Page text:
thumbnailFigure 1. Representative methylation-specific PCR (MSP) analyses of the MGMT promoter in GBM tissue from eleven patients (P). Note the presence of bands in both the unmethylated (U, 93 bp) and methylated (M, 81 bp) lanes for glioblastoma samples 21, 33 and 40, reflecting a methylated MGMT promoter. The lack of a band in the lane corresponding to methylation-specific primers for GBM in the rest of the samples reflects the absence of MGMT promoter methylation. In some samples, such as sample 23, no PCR products were observed (sample excluded).

thumbnailFigure 2. Representative photomicrographs illustrating different percentages of MGMT-stained tumor cells scored as +/− (A, B, C and D), 1+ (E), 2+ (F, G, H and I), 3+ (J, K and L) (see Methods) (20×).

Table 2. Association of MGMT promoter methylation and MGMT and CD133 expression in human GBM

CD133 protein expression

CD133 expression was available for 75 of the 78 patients (96.2%). Among the 75 samples, 26 (34.7%), 27 (36%) and 7 (9.3%) were included as scores 1+, 2+ and 3+ respectively. Fifteen (20%) cases showed a score of +/− (Figure  3). As was done previously, to correlate MGMT and CD133 protein expression, the scores were categorized into a low-expression group (41, 54.7%), and a high-expression group (34, 45.3%) (Table  2). Analysis of a possible correlation between CD133 expression and MGMT protein expression or MGMT promoter methylation was negative.

thumbnailFigure 3. Representative photomicrographs illustrating different percentages of CD133 stained tumor cells corresponding to being scored as +/− (A), 1+ (B and C), 2+ (D), 3+ (E) (see methods) (20×).

Influence of MGMT promoter methylation status and MGMT and CD133 protein expression on overall survival

Statistical analysis showed a significant correlation between OS and MGMT promoter methylation status (Figure  4A). The median OS among patients with methylated MGMT promoter tumors was 19 months (95% CI, 9.6–28.4 months) compared with 13 months (95% CI, 10.5–15.4 months) in patients with unmethylated MGMT promoter tumors (log-rank, P = 0.031). In contrast, OS showed no statistically significant differences when it was correlated with MGMT expression (log-rank, P = 0.894) (Figure  4B). The median OS among patients with high-expression of MGMT was 12 months (95% CI, 8.8–15.2 months) compared with 13 months (95% CI, 8.1–17.9 months) in low-expression of MGMT tumors (log-rank, P = 0.894). In addition, no differences were observed between survival estimates of patients with CD133 low-expression tumors and CD133 high-expression tumors (Figure  4C). The median OS among patients with CD133 high-expression tumors was 14 months (95% CI, 9.1–18.9 months) compared with 13 months (95% CI, 6.1–19.8 months) in CD133 low-expression tumors (log-rank, P = 0.787).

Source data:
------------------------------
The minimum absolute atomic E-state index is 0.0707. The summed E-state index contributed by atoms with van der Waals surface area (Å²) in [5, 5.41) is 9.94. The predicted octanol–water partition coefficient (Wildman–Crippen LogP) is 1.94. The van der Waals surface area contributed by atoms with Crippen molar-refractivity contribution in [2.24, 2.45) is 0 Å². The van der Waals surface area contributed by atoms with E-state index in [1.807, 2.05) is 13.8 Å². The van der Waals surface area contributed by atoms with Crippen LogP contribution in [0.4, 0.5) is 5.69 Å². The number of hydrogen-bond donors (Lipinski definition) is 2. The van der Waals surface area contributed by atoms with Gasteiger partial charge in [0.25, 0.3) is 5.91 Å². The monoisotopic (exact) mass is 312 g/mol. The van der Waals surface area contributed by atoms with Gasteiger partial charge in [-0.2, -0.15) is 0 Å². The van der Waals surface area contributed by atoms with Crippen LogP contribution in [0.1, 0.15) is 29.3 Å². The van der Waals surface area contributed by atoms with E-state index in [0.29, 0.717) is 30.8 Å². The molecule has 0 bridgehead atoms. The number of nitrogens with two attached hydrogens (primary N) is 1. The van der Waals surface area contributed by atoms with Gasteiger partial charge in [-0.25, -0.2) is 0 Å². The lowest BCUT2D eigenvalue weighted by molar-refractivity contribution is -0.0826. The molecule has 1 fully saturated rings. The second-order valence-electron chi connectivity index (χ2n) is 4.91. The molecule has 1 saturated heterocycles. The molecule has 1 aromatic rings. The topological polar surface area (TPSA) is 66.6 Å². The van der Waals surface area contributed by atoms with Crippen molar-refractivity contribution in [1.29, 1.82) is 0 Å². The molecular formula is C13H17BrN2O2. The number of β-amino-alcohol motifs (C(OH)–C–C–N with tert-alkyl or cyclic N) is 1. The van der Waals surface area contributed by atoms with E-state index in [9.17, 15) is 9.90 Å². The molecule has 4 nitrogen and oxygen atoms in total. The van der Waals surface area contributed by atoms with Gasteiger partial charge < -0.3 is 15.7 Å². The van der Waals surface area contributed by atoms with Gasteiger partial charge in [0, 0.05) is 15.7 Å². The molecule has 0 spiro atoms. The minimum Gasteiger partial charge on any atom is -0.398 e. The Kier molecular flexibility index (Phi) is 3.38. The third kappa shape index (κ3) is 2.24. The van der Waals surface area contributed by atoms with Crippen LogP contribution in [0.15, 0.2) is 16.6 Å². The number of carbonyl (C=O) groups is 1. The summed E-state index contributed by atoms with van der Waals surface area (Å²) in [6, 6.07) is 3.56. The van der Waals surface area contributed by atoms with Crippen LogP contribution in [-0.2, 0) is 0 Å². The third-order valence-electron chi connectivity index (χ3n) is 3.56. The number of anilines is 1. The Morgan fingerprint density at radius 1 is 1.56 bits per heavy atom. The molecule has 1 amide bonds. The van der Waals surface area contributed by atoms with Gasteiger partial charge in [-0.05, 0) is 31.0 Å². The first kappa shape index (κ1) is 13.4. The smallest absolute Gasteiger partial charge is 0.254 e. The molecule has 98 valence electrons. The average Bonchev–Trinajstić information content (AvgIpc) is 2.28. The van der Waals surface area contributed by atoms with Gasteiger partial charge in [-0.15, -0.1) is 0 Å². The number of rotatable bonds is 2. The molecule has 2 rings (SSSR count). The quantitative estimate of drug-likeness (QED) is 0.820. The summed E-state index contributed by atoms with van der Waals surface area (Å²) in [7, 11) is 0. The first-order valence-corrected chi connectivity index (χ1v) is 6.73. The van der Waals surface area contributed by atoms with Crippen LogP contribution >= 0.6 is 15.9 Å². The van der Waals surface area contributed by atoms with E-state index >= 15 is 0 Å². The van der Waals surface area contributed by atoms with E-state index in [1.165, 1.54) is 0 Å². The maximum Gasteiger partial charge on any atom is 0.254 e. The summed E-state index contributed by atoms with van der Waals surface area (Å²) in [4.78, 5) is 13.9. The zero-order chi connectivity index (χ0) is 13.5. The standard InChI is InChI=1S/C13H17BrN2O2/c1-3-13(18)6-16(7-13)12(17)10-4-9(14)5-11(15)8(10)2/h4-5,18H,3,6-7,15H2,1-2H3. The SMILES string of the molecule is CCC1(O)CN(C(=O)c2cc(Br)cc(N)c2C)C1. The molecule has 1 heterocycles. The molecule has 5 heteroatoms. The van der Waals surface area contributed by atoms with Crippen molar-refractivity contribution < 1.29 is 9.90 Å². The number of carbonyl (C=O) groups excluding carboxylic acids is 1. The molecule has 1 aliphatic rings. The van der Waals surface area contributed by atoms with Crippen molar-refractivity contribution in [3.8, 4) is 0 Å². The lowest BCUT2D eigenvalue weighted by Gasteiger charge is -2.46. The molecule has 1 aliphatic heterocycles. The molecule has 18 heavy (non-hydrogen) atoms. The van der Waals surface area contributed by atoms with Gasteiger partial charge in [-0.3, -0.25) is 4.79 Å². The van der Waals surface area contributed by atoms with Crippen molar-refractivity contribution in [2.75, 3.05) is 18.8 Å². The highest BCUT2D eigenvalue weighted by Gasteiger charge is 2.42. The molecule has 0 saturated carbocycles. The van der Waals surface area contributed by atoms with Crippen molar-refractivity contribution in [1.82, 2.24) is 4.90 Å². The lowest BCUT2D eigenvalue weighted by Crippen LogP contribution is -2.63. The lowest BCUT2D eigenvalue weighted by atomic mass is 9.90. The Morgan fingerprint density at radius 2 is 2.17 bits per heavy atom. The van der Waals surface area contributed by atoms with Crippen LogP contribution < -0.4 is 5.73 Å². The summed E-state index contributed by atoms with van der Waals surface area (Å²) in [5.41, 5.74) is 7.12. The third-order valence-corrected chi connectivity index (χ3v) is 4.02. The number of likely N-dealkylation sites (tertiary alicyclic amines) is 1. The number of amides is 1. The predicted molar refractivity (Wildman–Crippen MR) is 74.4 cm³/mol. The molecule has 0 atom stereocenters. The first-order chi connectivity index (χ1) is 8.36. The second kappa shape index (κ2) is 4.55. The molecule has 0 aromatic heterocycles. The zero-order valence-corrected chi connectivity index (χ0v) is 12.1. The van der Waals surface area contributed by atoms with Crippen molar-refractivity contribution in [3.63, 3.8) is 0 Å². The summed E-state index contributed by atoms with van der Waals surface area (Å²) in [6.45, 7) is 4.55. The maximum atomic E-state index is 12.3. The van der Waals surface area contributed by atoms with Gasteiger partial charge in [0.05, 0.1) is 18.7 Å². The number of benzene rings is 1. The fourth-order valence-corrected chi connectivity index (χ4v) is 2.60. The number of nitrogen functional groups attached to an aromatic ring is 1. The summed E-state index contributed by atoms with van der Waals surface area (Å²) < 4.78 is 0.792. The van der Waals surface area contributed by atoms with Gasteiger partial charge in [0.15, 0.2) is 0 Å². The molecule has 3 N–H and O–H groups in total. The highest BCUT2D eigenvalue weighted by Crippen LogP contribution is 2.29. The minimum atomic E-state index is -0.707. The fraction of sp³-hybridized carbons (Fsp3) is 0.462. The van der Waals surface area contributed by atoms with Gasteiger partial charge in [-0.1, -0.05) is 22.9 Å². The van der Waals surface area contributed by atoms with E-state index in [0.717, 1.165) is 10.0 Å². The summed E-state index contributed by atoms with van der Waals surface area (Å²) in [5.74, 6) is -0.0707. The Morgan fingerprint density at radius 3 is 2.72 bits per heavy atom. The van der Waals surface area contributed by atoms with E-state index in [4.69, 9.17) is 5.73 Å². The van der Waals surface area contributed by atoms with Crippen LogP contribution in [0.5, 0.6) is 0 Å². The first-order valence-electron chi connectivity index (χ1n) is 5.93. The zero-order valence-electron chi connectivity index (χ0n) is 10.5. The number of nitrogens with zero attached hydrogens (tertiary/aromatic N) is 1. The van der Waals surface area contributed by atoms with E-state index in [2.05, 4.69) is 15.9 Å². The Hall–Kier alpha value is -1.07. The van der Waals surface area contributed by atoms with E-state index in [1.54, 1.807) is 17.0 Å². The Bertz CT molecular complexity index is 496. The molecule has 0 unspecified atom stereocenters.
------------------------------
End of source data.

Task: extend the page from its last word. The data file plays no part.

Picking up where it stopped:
thumbnailFigure 4. Overall survival curves of patients with GBM according to MGMT methylation status (A), MGMT expression (B) and CD133 expression (C).

Influence of MGMT promoter methylation status and MGMT and CD133 protein expression on progression-free survival

The median PFS was 8 months (95% CI, 4–12 months) for the methylated MGMT promoter status compared with 6 months (95% CI, 2.6–9.4 months) for the unmethylated MGMT promoter status, showing a significant correlation (log-rank, P = 0.036) (Figure  5A). By contrast, no significant correlation was observed between PFS and MGMT protein expression (Figure  5B). Finally, in these groups, the median PFS was 7 months (95% CI, 5.2–8.8 months) for low-CD133 expression tumors compared with 8 months (95% CI, 6.7–9.3 months) for high-CD133 expression tumors (P = 0.118) (Figure  5C).

thumbnailFigure 5. Progression-free survival curves of patients with GBM according to MGMT methylation status (A), MGMT expression (B) and CD133 expression (C).

Influence of MGMT promoter methylation status and MGMT and CD133 protein expression on treatment response

All patients were assessed for clinical and radiological response. The statistical analysis showed that only the MGMT promoter status significantly correlated with radiological response (P = 0.036). The response rate was significantly higher among patients with a methylated MGMT promoter status versus an unmethylated status (43.3% and 17.5%, respectively) (P = 0.036) (Table  3).